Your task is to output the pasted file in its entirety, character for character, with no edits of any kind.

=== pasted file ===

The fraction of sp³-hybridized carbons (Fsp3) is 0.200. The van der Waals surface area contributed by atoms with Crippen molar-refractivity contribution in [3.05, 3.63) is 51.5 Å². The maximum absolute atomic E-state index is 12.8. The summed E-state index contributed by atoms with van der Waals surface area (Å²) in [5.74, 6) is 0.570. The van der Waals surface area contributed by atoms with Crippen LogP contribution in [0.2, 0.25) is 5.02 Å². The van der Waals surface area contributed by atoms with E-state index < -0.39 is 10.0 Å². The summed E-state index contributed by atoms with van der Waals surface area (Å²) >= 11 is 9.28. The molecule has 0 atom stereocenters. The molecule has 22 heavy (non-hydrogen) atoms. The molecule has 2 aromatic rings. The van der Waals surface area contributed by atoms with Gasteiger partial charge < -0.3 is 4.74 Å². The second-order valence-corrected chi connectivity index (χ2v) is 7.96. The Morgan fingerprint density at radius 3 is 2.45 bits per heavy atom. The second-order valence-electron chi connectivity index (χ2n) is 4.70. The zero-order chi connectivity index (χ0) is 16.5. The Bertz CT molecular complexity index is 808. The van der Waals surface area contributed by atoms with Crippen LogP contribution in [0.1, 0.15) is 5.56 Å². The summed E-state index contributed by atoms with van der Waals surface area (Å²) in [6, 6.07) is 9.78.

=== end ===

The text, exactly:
The fraction of sp³-hybridized carbons (Fsp3) is 0.200. The van der Waals surface area contributed by atoms with Crippen molar-refractivity contribution in [3.05, 3.63) is 51.5 Å². The maximum absolute atomic E-state index is 12.8. The summed E-state index contributed by atoms with van der Waals surface area (Å²) in [5.74, 6) is 0.570. The van der Waals surface area contributed by atoms with Crippen LogP contribution in [0.2, 0.25) is 5.02 Å². The van der Waals surface area contributed by atoms with E-state index < -0.39 is 10.0 Å². The summed E-state index contributed by atoms with van der Waals surface area (Å²) >= 11 is 9.28. The molecule has 0 atom stereocenters. The molecule has 22 heavy (non-hydrogen) atoms. The molecule has 2 aromatic rings. The van der Waals surface area contributed by atoms with Gasteiger partial charge < -0.3 is 4.74 Å². The second-order valence-corrected chi connectivity index (χ2v) is 7.96. The Morgan fingerprint density at radius 3 is 2.45 bits per heavy atom. The second-order valence-electron chi connectivity index (χ2n) is 4.70. The zero-order chi connectivity index (χ0) is 16.5. The Bertz CT molecular complexity index is 808. The van der Waals surface area contributed by atoms with Crippen LogP contribution in [0.1, 0.15) is 5.56 Å². The summed E-state index contributed by atoms with van der Waals surface area (Å²) in [6, 6.07) is 9.78.